— SHEIN also boasts that it treats all “employees like family by providing industry-leading working conditions. From offering above-average salaries and benefits to building state-of-the-art factories and offices, we make sure everyone can work in a safe, clean, happy and productive environment” and that they are “in compliance with strict fair labor standards set by international organizations like SA8000®.” However, the Code of Conduct that it publicly provides is significantly different (and more diluted) than that of SA8000 or the FLA. It additionally offers no third-party evidence to support any of the claims it makes regarding factory conditions and worker welfare.

— SHEIN claims it not only provides its employees with a living wage, but also with industry-leading benefits such as health insurance, yearly bonuses, and investment plans. The website claims the company insists their vendors follow their same standards, but without offering transparency as to who their suppliers are. Nowhere on SHEIN’S website does the brand offer customers an insight into the production process. Where are SHEIN’s factories? What are the brand’s codes of conduct, wage structure, and working conditions standards? If SHEIN is truly proud of the conditions surrounding its supply chain, why isn’t the brand forthcoming about providing this information? SHEIN skirts the elephant in the room about working conditions: the truth is that several countries don’t have the same labor standards as the United States, which provides SHEIN and several other fast fashion companies an easy, shoulder-shrug of plausible deniability.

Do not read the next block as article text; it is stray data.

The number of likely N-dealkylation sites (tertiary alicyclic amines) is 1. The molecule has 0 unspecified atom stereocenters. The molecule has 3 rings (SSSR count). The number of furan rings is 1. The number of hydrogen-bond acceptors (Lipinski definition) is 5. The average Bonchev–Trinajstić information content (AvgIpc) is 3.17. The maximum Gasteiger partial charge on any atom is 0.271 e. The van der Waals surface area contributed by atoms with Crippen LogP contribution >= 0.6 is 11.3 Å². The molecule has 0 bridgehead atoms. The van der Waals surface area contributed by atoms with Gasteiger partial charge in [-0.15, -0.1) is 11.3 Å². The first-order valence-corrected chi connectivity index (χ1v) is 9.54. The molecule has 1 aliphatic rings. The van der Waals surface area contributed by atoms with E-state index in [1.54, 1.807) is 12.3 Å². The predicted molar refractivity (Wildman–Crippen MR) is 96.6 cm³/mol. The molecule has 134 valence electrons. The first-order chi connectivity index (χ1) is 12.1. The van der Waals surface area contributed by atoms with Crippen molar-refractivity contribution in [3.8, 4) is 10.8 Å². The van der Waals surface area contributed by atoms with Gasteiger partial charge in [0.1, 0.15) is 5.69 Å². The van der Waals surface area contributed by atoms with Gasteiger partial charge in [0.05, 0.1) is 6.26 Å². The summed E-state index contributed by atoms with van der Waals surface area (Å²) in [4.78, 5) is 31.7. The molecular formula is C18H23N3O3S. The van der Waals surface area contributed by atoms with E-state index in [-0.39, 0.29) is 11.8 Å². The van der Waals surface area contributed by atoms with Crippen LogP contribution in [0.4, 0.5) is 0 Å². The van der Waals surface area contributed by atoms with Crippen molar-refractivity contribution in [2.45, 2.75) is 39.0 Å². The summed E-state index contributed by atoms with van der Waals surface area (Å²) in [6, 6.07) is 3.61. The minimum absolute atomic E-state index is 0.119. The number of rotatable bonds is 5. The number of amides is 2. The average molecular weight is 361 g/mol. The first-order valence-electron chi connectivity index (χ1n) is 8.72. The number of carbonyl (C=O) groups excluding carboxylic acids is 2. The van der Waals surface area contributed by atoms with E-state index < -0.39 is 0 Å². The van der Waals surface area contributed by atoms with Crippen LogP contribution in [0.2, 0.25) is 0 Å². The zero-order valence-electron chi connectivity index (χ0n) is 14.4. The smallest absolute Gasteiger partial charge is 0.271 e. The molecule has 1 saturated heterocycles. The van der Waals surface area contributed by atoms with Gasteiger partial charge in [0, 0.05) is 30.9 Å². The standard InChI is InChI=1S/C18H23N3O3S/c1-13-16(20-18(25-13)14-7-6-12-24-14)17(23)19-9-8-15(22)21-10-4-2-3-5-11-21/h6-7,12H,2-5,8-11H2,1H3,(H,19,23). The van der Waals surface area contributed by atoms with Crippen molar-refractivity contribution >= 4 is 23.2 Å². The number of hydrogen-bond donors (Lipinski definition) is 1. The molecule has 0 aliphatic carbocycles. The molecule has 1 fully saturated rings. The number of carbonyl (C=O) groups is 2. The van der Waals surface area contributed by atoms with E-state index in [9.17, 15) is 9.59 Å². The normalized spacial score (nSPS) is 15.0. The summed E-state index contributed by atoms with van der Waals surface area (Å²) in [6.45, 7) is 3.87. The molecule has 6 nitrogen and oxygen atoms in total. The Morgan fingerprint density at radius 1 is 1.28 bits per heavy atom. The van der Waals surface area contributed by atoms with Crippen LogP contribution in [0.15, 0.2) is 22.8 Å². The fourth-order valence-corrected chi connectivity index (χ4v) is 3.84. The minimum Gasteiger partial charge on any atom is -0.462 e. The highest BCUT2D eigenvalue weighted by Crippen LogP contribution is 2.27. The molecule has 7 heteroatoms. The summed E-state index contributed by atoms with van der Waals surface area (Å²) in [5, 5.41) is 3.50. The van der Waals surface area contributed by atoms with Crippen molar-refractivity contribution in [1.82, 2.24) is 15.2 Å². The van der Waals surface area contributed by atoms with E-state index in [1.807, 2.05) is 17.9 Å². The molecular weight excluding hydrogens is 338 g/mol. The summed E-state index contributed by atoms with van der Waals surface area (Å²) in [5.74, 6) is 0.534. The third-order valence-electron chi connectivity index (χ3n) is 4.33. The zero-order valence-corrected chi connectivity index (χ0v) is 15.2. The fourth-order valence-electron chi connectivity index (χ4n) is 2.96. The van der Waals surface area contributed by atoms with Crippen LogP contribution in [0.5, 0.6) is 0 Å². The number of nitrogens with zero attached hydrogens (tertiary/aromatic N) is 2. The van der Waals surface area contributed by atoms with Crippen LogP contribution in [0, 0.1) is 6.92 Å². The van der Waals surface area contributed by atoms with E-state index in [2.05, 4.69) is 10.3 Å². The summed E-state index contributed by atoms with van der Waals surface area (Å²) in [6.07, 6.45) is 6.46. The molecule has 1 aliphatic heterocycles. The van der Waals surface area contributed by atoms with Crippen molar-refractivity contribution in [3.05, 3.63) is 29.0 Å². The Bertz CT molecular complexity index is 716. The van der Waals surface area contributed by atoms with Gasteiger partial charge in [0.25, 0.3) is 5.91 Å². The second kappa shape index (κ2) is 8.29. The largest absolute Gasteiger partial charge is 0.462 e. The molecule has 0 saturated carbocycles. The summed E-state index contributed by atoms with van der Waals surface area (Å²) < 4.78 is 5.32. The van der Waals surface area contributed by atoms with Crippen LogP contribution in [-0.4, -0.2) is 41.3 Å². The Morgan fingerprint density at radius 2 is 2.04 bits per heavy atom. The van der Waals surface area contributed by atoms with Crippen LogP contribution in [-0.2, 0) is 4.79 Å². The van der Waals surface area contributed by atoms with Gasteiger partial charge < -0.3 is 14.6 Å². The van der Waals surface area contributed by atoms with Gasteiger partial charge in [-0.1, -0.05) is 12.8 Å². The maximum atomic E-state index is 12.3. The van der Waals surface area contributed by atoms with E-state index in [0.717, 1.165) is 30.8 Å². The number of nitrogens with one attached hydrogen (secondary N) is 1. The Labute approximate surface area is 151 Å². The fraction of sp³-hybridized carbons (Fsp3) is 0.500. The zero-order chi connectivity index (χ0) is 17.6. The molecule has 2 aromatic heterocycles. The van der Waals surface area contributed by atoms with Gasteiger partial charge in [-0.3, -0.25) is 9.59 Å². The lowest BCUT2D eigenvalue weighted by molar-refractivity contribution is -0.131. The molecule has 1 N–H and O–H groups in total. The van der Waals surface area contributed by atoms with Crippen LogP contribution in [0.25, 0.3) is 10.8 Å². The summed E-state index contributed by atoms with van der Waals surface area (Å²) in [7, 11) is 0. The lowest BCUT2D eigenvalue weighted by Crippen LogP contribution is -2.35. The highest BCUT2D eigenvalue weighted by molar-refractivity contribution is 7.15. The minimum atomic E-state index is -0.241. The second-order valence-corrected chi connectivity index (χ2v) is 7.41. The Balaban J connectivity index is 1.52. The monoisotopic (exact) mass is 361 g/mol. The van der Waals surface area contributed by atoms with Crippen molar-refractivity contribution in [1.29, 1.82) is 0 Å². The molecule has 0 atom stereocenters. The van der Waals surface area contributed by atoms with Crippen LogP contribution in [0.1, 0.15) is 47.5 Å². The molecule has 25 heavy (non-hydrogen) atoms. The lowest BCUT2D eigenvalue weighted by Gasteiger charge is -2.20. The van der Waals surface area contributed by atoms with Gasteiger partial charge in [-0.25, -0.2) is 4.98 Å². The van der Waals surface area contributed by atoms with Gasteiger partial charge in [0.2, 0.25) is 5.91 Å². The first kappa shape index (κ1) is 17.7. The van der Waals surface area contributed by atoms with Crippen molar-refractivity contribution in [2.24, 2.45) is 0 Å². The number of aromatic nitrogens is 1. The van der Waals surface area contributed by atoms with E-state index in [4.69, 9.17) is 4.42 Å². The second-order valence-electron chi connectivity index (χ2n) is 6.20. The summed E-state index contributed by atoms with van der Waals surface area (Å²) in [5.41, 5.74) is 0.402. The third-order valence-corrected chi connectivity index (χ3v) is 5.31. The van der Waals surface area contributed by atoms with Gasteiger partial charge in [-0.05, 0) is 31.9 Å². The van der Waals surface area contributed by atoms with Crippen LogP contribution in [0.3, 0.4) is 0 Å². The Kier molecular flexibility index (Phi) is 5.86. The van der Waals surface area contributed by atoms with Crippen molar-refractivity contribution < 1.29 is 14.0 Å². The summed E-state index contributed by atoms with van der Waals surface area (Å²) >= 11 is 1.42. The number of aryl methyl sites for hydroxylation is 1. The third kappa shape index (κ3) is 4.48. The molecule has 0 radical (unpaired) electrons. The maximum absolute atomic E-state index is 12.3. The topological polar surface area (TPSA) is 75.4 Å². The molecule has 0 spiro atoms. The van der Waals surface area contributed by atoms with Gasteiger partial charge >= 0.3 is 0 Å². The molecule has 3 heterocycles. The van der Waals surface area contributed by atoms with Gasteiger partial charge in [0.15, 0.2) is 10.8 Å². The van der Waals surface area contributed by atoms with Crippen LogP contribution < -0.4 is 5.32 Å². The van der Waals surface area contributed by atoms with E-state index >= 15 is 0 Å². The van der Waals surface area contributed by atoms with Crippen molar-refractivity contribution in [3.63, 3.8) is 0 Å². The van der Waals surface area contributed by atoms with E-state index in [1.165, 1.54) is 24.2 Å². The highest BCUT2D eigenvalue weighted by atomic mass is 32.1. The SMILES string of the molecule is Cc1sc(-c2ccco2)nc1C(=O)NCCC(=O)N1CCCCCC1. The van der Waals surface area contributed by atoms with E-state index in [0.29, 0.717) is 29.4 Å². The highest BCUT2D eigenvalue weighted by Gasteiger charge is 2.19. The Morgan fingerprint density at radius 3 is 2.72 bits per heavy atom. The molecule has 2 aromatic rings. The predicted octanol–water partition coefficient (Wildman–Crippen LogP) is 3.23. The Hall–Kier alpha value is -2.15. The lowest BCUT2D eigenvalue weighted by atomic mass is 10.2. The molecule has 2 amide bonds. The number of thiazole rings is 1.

— SHEIN asserts that it is one of the first few global mass fashion brands to have worked hard to minimize its environmental impact. One manner in which the label insists it does this is by only creating goods “in small quantities of 50-100, which reduces waste.” Supposing this is true, SHEIN produces thousands upon thousands of styles every week, so even making “only 50-100” pieces in each style still amounts to hundreds of thousands of garments produced on an alarmingly regular basis.

— SHEIN claims that it invites its customers to “bring in unwanted clothes to [its] pop-up and college campus events in the US, Europe, and other markets, in exchange for SHEIN gift cards. After customers drop off the clothes, the  donated garments are then “refurbished and given to various charity organizations from around the world to help people in need.” However, it’s no secret that SHEIN’s clothing isn’t made to last. One blogger wrote that the “clothes fell apart after 1 or 2 wears.” What this most likely means is that SHEIN dumps millions of pounds of unwanted clothing in the global south. SHEIN washes its hands of the clothing pollution its company creates by pushing garments this way. It is then up to the developing countries to deal with the tons of clothes ‘donated’ to them.

See SHEIN’s Score Report